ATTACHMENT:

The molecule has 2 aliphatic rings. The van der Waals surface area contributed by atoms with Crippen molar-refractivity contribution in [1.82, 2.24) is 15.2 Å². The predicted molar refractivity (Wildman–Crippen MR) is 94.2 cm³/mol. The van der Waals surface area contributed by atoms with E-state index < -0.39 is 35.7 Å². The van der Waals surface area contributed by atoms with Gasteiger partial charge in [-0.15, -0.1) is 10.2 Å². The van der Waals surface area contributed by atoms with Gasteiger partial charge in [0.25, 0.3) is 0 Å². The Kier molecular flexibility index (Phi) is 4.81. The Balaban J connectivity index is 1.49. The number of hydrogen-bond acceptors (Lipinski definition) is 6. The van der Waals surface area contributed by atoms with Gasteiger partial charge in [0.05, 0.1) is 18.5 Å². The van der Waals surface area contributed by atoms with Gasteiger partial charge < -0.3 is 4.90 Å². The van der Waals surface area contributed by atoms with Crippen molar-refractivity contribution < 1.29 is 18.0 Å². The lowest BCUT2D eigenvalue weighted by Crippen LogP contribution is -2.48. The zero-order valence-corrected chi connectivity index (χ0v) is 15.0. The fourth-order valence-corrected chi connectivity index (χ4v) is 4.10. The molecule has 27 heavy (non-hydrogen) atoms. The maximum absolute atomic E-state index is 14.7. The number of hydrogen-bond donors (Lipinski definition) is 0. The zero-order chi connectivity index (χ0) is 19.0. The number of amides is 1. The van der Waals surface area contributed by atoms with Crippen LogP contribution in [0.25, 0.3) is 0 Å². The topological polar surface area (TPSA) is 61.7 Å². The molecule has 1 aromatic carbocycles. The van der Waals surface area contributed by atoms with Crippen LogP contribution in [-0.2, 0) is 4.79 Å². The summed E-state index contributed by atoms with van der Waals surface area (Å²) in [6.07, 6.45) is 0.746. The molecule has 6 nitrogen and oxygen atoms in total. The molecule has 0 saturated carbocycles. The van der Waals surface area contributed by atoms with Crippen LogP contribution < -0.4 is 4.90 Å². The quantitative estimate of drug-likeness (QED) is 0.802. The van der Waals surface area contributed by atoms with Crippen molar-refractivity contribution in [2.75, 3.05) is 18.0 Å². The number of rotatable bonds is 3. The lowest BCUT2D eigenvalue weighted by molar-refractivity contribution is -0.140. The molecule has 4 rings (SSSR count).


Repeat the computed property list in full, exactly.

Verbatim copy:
The molecule has 2 aliphatic rings. The van der Waals surface area contributed by atoms with Crippen molar-refractivity contribution in [1.82, 2.24) is 15.2 Å². The predicted molar refractivity (Wildman–Crippen MR) is 94.2 cm³/mol. The van der Waals surface area contributed by atoms with E-state index < -0.39 is 35.7 Å². The van der Waals surface area contributed by atoms with Gasteiger partial charge in [-0.15, -0.1) is 10.2 Å². The van der Waals surface area contributed by atoms with Gasteiger partial charge in [0.25, 0.3) is 0 Å². The Kier molecular flexibility index (Phi) is 4.81. The Balaban J connectivity index is 1.49. The number of hydrogen-bond acceptors (Lipinski definition) is 6. The van der Waals surface area contributed by atoms with Gasteiger partial charge in [0.05, 0.1) is 18.5 Å². The van der Waals surface area contributed by atoms with Gasteiger partial charge < -0.3 is 4.90 Å². The van der Waals surface area contributed by atoms with Crippen molar-refractivity contribution < 1.29 is 18.0 Å². The lowest BCUT2D eigenvalue weighted by Crippen LogP contribution is -2.48. The zero-order valence-corrected chi connectivity index (χ0v) is 15.0. The fourth-order valence-corrected chi connectivity index (χ4v) is 4.10. The molecule has 27 heavy (non-hydrogen) atoms. The maximum absolute atomic E-state index is 14.7. The number of hydrogen-bond donors (Lipinski definition) is 0. The zero-order chi connectivity index (χ0) is 19.0. The number of amides is 1. The van der Waals surface area contributed by atoms with Crippen LogP contribution in [0.25, 0.3) is 0 Å². The topological polar surface area (TPSA) is 61.7 Å². The molecule has 1 aromatic carbocycles. The van der Waals surface area contributed by atoms with Crippen LogP contribution in [-0.2, 0) is 4.79 Å². The summed E-state index contributed by atoms with van der Waals surface area (Å²) in [6.07, 6.45) is 0.746. The molecule has 6 nitrogen and oxygen atoms in total. The molecule has 0 saturated carbocycles. The van der Waals surface area contributed by atoms with Crippen LogP contribution < -0.4 is 4.90 Å². The quantitative estimate of drug-likeness (QED) is 0.802. The van der Waals surface area contributed by atoms with Crippen molar-refractivity contribution in [2.75, 3.05) is 18.0 Å². The number of rotatable bonds is 3. The lowest BCUT2D eigenvalue weighted by molar-refractivity contribution is -0.140. The molecule has 4 rings (SSSR count).